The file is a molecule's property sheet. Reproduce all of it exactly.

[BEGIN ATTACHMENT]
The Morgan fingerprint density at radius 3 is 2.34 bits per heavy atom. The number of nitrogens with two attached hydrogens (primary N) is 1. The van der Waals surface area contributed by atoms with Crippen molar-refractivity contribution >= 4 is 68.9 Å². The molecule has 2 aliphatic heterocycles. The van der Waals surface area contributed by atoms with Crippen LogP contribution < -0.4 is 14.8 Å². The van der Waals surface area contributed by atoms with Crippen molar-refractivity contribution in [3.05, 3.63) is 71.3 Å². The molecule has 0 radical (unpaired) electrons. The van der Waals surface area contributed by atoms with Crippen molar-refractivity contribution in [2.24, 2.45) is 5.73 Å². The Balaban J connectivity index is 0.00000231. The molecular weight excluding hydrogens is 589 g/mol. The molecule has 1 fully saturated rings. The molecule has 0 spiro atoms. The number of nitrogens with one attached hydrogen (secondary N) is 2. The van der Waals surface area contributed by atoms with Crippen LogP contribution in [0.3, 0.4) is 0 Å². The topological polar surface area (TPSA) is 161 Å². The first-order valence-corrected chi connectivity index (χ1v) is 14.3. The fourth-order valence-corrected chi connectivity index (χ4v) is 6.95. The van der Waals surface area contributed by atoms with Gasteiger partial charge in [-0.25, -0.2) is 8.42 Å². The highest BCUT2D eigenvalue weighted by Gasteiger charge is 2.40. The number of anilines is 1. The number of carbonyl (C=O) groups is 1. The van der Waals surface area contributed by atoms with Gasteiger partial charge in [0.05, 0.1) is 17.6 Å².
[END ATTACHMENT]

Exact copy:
The Morgan fingerprint density at radius 3 is 2.34 bits per heavy atom. The number of nitrogens with two attached hydrogens (primary N) is 1. The van der Waals surface area contributed by atoms with Crippen molar-refractivity contribution >= 4 is 68.9 Å². The molecule has 2 aliphatic heterocycles. The van der Waals surface area contributed by atoms with Crippen LogP contribution < -0.4 is 14.8 Å². The van der Waals surface area contributed by atoms with Crippen molar-refractivity contribution in [3.05, 3.63) is 71.3 Å². The molecule has 0 radical (unpaired) electrons. The van der Waals surface area contributed by atoms with Crippen molar-refractivity contribution in [2.24, 2.45) is 5.73 Å². The Balaban J connectivity index is 0.00000231. The molecular weight excluding hydrogens is 589 g/mol. The molecule has 1 fully saturated rings. The molecule has 0 spiro atoms. The number of nitrogens with one attached hydrogen (secondary N) is 2. The van der Waals surface area contributed by atoms with Crippen LogP contribution in [0.3, 0.4) is 0 Å². The topological polar surface area (TPSA) is 161 Å². The first-order valence-corrected chi connectivity index (χ1v) is 14.3. The fourth-order valence-corrected chi connectivity index (χ4v) is 6.95. The van der Waals surface area contributed by atoms with Gasteiger partial charge in [-0.25, -0.2) is 8.42 Å². The highest BCUT2D eigenvalue weighted by Gasteiger charge is 2.40. The number of anilines is 1. The number of carbonyl (C=O) groups is 1. The van der Waals surface area contributed by atoms with Gasteiger partial charge in [0.05, 0.1) is 17.6 Å².